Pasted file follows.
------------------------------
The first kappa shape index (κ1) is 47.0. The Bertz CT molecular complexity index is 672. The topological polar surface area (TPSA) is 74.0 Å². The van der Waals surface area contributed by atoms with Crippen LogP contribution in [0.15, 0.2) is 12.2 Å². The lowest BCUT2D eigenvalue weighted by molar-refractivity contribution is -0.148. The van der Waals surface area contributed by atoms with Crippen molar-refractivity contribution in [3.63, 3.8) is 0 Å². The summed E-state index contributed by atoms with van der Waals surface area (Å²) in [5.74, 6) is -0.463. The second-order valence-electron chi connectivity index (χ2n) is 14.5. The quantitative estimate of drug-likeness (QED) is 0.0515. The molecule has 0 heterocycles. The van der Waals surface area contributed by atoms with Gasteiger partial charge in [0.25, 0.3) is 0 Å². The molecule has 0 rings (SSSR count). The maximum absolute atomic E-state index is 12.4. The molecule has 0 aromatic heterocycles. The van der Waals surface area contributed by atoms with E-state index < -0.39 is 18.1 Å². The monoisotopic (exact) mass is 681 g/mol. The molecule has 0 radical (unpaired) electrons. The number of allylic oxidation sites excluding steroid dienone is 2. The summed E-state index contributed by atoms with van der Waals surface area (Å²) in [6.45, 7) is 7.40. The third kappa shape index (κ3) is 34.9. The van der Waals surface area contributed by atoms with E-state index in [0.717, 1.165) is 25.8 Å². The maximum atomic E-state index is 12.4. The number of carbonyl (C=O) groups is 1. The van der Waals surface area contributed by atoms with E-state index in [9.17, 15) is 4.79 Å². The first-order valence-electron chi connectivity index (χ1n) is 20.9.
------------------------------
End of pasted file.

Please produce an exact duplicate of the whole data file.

The first kappa shape index (κ1) is 47.0. The Bertz CT molecular complexity index is 672. The topological polar surface area (TPSA) is 74.0 Å². The van der Waals surface area contributed by atoms with Crippen LogP contribution in [0.15, 0.2) is 12.2 Å². The lowest BCUT2D eigenvalue weighted by molar-refractivity contribution is -0.148. The van der Waals surface area contributed by atoms with Crippen molar-refractivity contribution in [3.63, 3.8) is 0 Å². The summed E-state index contributed by atoms with van der Waals surface area (Å²) in [5.74, 6) is -0.463. The second-order valence-electron chi connectivity index (χ2n) is 14.5. The quantitative estimate of drug-likeness (QED) is 0.0515. The molecule has 0 heterocycles. The van der Waals surface area contributed by atoms with Gasteiger partial charge in [0.25, 0.3) is 0 Å². The molecule has 0 rings (SSSR count). The maximum absolute atomic E-state index is 12.4. The molecule has 0 aromatic heterocycles. The van der Waals surface area contributed by atoms with E-state index < -0.39 is 18.1 Å². The monoisotopic (exact) mass is 681 g/mol. The molecule has 0 radical (unpaired) electrons. The number of allylic oxidation sites excluding steroid dienone is 2. The summed E-state index contributed by atoms with van der Waals surface area (Å²) in [6.45, 7) is 7.40. The third kappa shape index (κ3) is 34.9. The van der Waals surface area contributed by atoms with E-state index in [0.717, 1.165) is 25.8 Å². The maximum atomic E-state index is 12.4. The number of carbonyl (C=O) groups is 1. The van der Waals surface area contributed by atoms with E-state index in [9.17, 15) is 4.79 Å². The first-order valence-electron chi connectivity index (χ1n) is 20.9.